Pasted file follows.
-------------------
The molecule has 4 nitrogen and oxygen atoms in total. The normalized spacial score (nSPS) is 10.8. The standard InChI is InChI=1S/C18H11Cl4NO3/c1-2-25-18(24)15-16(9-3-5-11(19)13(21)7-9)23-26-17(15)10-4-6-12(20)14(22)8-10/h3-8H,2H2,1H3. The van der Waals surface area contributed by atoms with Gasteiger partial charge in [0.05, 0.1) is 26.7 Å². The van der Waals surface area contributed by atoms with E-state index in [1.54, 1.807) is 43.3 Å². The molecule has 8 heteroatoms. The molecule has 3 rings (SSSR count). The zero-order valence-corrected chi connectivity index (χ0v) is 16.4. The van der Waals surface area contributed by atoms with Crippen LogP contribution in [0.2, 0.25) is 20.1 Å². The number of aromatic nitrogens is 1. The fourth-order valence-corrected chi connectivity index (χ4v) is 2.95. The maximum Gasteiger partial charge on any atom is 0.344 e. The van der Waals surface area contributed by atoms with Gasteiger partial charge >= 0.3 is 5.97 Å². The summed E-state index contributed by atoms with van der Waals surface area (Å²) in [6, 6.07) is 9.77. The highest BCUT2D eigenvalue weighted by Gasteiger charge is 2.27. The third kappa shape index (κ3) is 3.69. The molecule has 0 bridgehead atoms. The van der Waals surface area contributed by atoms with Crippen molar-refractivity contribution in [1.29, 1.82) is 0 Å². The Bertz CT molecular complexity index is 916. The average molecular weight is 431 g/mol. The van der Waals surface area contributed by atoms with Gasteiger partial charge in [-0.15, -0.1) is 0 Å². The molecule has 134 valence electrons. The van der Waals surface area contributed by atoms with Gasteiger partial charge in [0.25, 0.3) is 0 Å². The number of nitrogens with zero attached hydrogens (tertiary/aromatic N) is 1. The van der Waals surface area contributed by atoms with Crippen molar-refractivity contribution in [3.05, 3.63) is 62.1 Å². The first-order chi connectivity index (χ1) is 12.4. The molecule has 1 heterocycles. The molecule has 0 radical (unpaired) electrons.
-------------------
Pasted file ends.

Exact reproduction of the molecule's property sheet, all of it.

The molecule has 4 nitrogen and oxygen atoms in total. The normalized spacial score (nSPS) is 10.8. The standard InChI is InChI=1S/C18H11Cl4NO3/c1-2-25-18(24)15-16(9-3-5-11(19)13(21)7-9)23-26-17(15)10-4-6-12(20)14(22)8-10/h3-8H,2H2,1H3. The van der Waals surface area contributed by atoms with Gasteiger partial charge in [0.05, 0.1) is 26.7 Å². The van der Waals surface area contributed by atoms with E-state index in [1.54, 1.807) is 43.3 Å². The molecule has 8 heteroatoms. The molecule has 3 rings (SSSR count). The zero-order valence-corrected chi connectivity index (χ0v) is 16.4. The van der Waals surface area contributed by atoms with Crippen LogP contribution in [0.2, 0.25) is 20.1 Å². The number of aromatic nitrogens is 1. The fourth-order valence-corrected chi connectivity index (χ4v) is 2.95. The maximum Gasteiger partial charge on any atom is 0.344 e. The van der Waals surface area contributed by atoms with Gasteiger partial charge >= 0.3 is 5.97 Å². The summed E-state index contributed by atoms with van der Waals surface area (Å²) in [6, 6.07) is 9.77. The highest BCUT2D eigenvalue weighted by Gasteiger charge is 2.27. The third kappa shape index (κ3) is 3.69. The molecule has 0 bridgehead atoms. The van der Waals surface area contributed by atoms with Crippen molar-refractivity contribution in [1.29, 1.82) is 0 Å². The Bertz CT molecular complexity index is 916. The average molecular weight is 431 g/mol. The van der Waals surface area contributed by atoms with Gasteiger partial charge in [-0.15, -0.1) is 0 Å². The molecule has 134 valence electrons. The van der Waals surface area contributed by atoms with Gasteiger partial charge in [0.25, 0.3) is 0 Å². The number of nitrogens with zero attached hydrogens (tertiary/aromatic N) is 1. The van der Waals surface area contributed by atoms with Crippen molar-refractivity contribution in [3.05, 3.63) is 62.1 Å². The first-order chi connectivity index (χ1) is 12.4. The molecule has 1 heterocycles. The molecule has 0 radical (unpaired) electrons.